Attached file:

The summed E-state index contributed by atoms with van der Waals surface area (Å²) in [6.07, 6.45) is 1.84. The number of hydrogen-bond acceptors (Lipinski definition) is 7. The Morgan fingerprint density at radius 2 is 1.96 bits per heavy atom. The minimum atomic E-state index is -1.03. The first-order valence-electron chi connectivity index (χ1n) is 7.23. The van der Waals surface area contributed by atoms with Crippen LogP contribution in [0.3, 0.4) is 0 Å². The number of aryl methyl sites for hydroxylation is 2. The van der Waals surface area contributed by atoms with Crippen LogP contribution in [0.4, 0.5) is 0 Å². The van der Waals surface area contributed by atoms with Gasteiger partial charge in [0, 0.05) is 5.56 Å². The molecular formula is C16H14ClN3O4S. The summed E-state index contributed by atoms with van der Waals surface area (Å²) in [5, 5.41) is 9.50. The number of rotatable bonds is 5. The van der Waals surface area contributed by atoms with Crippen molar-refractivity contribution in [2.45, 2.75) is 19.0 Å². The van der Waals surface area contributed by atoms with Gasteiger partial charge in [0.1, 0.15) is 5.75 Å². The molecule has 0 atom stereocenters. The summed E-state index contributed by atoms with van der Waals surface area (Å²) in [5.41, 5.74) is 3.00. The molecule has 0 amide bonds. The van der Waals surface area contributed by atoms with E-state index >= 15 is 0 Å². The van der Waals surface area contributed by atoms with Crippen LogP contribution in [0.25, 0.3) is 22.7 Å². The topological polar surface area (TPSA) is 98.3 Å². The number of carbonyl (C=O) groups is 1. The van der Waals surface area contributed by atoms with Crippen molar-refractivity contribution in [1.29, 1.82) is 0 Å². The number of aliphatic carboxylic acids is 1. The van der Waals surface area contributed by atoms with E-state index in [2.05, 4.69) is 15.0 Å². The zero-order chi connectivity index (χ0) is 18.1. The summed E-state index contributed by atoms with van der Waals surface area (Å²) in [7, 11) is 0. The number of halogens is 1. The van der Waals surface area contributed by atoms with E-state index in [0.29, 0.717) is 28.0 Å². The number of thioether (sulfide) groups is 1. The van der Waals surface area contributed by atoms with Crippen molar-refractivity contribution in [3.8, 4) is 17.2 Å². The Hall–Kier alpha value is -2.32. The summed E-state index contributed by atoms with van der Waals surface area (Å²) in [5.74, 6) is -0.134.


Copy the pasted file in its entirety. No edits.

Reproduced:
The summed E-state index contributed by atoms with van der Waals surface area (Å²) in [6.07, 6.45) is 1.84. The number of hydrogen-bond acceptors (Lipinski definition) is 7. The Morgan fingerprint density at radius 2 is 1.96 bits per heavy atom. The minimum atomic E-state index is -1.03. The first-order valence-electron chi connectivity index (χ1n) is 7.23. The van der Waals surface area contributed by atoms with Crippen LogP contribution in [0.3, 0.4) is 0 Å². The number of aryl methyl sites for hydroxylation is 2. The van der Waals surface area contributed by atoms with Crippen LogP contribution in [0.4, 0.5) is 0 Å². The van der Waals surface area contributed by atoms with Gasteiger partial charge in [0, 0.05) is 5.56 Å². The molecular formula is C16H14ClN3O4S. The summed E-state index contributed by atoms with van der Waals surface area (Å²) in [5, 5.41) is 9.50. The number of rotatable bonds is 5. The van der Waals surface area contributed by atoms with Crippen molar-refractivity contribution in [2.45, 2.75) is 19.0 Å². The van der Waals surface area contributed by atoms with Gasteiger partial charge in [0.1, 0.15) is 5.75 Å². The molecule has 0 atom stereocenters. The summed E-state index contributed by atoms with van der Waals surface area (Å²) in [5.41, 5.74) is 3.00. The molecule has 0 amide bonds. The van der Waals surface area contributed by atoms with E-state index >= 15 is 0 Å². The van der Waals surface area contributed by atoms with Crippen LogP contribution in [0.25, 0.3) is 22.7 Å². The topological polar surface area (TPSA) is 98.3 Å². The number of carbonyl (C=O) groups is 1. The van der Waals surface area contributed by atoms with Crippen molar-refractivity contribution in [1.29, 1.82) is 0 Å². The number of aliphatic carboxylic acids is 1. The van der Waals surface area contributed by atoms with E-state index in [2.05, 4.69) is 15.0 Å². The zero-order chi connectivity index (χ0) is 18.1. The summed E-state index contributed by atoms with van der Waals surface area (Å²) in [7, 11) is 0. The number of halogens is 1. The van der Waals surface area contributed by atoms with E-state index in [0.29, 0.717) is 28.0 Å². The number of thioether (sulfide) groups is 1. The van der Waals surface area contributed by atoms with Crippen molar-refractivity contribution in [3.8, 4) is 17.2 Å². The Hall–Kier alpha value is -2.32. The summed E-state index contributed by atoms with van der Waals surface area (Å²) in [5.74, 6) is -0.134.